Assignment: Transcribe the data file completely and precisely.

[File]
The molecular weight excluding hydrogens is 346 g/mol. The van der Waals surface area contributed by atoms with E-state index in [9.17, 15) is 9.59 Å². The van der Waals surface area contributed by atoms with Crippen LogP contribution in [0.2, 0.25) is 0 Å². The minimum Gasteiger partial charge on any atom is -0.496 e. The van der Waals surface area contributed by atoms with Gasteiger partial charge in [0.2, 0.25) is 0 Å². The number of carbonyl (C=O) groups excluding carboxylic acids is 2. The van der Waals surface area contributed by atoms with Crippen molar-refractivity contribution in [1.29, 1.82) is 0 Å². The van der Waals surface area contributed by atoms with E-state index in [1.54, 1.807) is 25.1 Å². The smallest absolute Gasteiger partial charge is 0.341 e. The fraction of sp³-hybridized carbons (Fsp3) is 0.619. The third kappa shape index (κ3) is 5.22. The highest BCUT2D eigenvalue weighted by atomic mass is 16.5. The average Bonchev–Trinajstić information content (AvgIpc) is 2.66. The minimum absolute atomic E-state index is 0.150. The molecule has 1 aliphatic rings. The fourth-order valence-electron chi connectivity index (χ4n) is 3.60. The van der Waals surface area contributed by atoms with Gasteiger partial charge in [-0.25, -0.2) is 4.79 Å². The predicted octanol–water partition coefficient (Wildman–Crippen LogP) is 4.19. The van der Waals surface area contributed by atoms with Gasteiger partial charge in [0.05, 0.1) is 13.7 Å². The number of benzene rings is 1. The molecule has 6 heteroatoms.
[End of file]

The molecular weight excluding hydrogens is 346 g/mol. The van der Waals surface area contributed by atoms with E-state index in [9.17, 15) is 9.59 Å². The van der Waals surface area contributed by atoms with Crippen LogP contribution in [0.2, 0.25) is 0 Å². The minimum Gasteiger partial charge on any atom is -0.496 e. The van der Waals surface area contributed by atoms with Gasteiger partial charge in [0.2, 0.25) is 0 Å². The number of carbonyl (C=O) groups excluding carboxylic acids is 2. The van der Waals surface area contributed by atoms with Crippen molar-refractivity contribution in [1.29, 1.82) is 0 Å². The van der Waals surface area contributed by atoms with E-state index in [1.54, 1.807) is 25.1 Å². The smallest absolute Gasteiger partial charge is 0.341 e. The fraction of sp³-hybridized carbons (Fsp3) is 0.619. The third kappa shape index (κ3) is 5.22. The highest BCUT2D eigenvalue weighted by atomic mass is 16.5. The average Bonchev–Trinajstić information content (AvgIpc) is 2.66. The minimum absolute atomic E-state index is 0.150. The molecule has 1 aliphatic rings. The fourth-order valence-electron chi connectivity index (χ4n) is 3.60. The van der Waals surface area contributed by atoms with Gasteiger partial charge in [-0.25, -0.2) is 4.79 Å². The predicted octanol–water partition coefficient (Wildman–Crippen LogP) is 4.19. The van der Waals surface area contributed by atoms with Gasteiger partial charge in [0.05, 0.1) is 13.7 Å². The number of benzene rings is 1. The molecule has 6 heteroatoms.